If legislators ever wonder why so many Californians hold them in such low regard, this is precisely why.
And it turns out, lawmakers don’t have to worry about waiting in line to renew their driver’s licenses or get new Real ID cards.
There’s an unlisted, unmarked Department of Motor Vehicles office near the state Capitol that serves legislators, legislative staffers and other favored government officials by appointment, The Sacramento Bee’s Alexei Koseff and Bryan Anderson revealed.
Premium content for only $0.99
For the most comprehensive local coverage, subscribe today.
Californians – their constituents – have every right to be outraged.
It’s not too late to fix this.
For a start, legislators should open this office open to the public. It is also where lawmakers pass on complaints from their constituents about DMV. But want to bet if legislators had to take a number and cool their heels in long lines, they might feel just a little more urgency about shortening wait times?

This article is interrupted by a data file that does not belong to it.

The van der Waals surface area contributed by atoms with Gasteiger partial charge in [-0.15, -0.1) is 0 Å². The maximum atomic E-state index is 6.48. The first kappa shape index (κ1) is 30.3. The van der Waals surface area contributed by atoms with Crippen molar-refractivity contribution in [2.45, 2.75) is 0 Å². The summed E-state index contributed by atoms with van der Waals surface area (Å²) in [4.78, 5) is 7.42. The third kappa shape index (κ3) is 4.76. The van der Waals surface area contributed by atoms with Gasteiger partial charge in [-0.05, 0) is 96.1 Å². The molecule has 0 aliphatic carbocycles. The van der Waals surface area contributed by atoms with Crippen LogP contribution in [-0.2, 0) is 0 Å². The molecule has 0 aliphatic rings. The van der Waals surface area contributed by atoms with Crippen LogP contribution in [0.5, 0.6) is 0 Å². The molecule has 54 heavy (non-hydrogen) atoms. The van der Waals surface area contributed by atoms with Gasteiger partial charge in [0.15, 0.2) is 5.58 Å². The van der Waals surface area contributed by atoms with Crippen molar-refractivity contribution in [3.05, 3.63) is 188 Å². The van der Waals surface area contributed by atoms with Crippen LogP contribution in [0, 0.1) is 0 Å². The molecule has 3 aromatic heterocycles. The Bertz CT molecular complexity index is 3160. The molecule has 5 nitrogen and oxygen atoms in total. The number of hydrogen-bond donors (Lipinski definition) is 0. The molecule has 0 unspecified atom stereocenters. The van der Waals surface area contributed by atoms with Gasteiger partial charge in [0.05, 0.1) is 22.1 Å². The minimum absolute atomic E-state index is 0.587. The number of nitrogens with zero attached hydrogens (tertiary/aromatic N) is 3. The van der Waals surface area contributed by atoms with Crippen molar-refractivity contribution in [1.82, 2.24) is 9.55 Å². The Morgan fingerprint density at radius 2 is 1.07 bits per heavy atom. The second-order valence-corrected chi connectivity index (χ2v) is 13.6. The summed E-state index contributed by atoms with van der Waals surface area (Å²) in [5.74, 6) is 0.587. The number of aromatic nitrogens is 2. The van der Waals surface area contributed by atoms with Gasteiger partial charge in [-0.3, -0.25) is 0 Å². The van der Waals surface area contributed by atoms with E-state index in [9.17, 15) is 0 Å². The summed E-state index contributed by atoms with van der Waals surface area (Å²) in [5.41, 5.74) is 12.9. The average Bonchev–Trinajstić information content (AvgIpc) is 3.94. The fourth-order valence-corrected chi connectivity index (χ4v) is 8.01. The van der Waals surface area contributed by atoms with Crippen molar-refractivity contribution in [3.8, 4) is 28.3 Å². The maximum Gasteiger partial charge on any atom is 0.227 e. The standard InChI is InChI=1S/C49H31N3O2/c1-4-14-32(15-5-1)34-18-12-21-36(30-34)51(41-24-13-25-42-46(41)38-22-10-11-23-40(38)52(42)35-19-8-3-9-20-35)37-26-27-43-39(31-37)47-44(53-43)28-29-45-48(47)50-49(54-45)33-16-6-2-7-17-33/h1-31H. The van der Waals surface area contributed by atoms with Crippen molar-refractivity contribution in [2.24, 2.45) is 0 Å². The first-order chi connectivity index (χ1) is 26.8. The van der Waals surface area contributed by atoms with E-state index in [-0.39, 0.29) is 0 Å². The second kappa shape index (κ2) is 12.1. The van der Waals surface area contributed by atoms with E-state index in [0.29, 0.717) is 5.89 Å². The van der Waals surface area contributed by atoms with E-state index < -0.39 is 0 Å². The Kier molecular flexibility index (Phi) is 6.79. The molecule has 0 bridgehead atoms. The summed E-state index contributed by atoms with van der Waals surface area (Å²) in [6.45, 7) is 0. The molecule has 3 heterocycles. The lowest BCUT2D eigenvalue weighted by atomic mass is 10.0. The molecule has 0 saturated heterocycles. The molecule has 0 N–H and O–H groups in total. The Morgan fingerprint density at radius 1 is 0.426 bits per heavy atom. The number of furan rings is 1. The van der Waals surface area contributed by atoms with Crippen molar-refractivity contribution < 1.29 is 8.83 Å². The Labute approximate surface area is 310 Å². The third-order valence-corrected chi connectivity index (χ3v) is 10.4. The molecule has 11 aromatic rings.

Also, legislators can still approve the audit.
DMV Director Jean Shiomoto warned that the audit would put a “strain” on her agency’s resources. What about the strain on its customers?
At the behest of Gov. Jerry Brown, the Joint Legislative Audit Committee rejected the audit, demanded by several Republicans. To move forward, it needed at least four votes from Assembly members and four from senators. But the request fell one vote short when three Democratic senators – Ben Allen of Santa Monica, Jim Beall of San Jose and Ricardo Lara of Bell Gardens – did not vote.
This is how you turn a problem such as long DMV lines into a full-fledged scandal.
The Legislature’s approval rating has been rising, along with the economy. In one survey last year, it hit 57 percent, the highest since 1988.
But it’s likely those numbers will dip after several sexual harassment cases involving legislators and now this tone-deaf performance. Keep this up, and the Legislature will be even more hated than DMV, and just in time for the November election.